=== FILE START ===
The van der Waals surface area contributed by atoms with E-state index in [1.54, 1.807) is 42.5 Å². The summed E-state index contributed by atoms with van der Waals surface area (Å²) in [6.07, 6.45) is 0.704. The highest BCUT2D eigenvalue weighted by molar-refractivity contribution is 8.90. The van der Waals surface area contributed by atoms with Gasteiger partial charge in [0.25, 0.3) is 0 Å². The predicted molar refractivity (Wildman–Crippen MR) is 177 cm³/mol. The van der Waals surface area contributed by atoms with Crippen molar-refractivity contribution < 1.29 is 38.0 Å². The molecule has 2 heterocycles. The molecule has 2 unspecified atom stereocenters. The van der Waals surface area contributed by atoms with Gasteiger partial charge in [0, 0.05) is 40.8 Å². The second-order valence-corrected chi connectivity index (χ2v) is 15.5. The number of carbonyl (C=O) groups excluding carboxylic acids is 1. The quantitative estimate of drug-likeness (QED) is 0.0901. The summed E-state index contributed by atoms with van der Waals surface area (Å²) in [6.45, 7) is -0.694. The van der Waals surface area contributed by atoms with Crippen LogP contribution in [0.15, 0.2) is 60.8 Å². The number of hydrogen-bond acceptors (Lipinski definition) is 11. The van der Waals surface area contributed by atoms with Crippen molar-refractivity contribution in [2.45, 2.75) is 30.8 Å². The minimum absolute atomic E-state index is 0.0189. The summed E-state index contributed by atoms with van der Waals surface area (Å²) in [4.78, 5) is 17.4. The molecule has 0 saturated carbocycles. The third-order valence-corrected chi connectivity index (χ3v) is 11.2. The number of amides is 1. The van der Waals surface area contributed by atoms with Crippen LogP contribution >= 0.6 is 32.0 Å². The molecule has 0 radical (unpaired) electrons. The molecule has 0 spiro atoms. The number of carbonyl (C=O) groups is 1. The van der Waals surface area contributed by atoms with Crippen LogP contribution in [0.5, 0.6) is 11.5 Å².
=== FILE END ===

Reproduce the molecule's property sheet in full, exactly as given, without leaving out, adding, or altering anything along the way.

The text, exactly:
The van der Waals surface area contributed by atoms with E-state index in [1.54, 1.807) is 42.5 Å². The summed E-state index contributed by atoms with van der Waals surface area (Å²) in [6.07, 6.45) is 0.704. The highest BCUT2D eigenvalue weighted by molar-refractivity contribution is 8.90. The van der Waals surface area contributed by atoms with Gasteiger partial charge in [0.25, 0.3) is 0 Å². The predicted molar refractivity (Wildman–Crippen MR) is 177 cm³/mol. The van der Waals surface area contributed by atoms with Crippen molar-refractivity contribution < 1.29 is 38.0 Å². The molecule has 2 heterocycles. The molecule has 2 unspecified atom stereocenters. The van der Waals surface area contributed by atoms with Gasteiger partial charge in [0, 0.05) is 40.8 Å². The second-order valence-corrected chi connectivity index (χ2v) is 15.5. The number of carbonyl (C=O) groups excluding carboxylic acids is 1. The quantitative estimate of drug-likeness (QED) is 0.0901. The summed E-state index contributed by atoms with van der Waals surface area (Å²) in [6.45, 7) is -0.694. The van der Waals surface area contributed by atoms with Crippen LogP contribution in [0.15, 0.2) is 60.8 Å². The number of hydrogen-bond acceptors (Lipinski definition) is 11. The van der Waals surface area contributed by atoms with Crippen molar-refractivity contribution in [2.45, 2.75) is 30.8 Å². The minimum absolute atomic E-state index is 0.0189. The summed E-state index contributed by atoms with van der Waals surface area (Å²) in [4.78, 5) is 17.4. The molecule has 0 saturated carbocycles. The third-order valence-corrected chi connectivity index (χ3v) is 11.2. The number of amides is 1. The van der Waals surface area contributed by atoms with Crippen LogP contribution >= 0.6 is 32.0 Å². The molecule has 0 radical (unpaired) electrons. The molecule has 0 spiro atoms. The number of carbonyl (C=O) groups is 1. The van der Waals surface area contributed by atoms with Crippen LogP contribution in [0.5, 0.6) is 11.5 Å².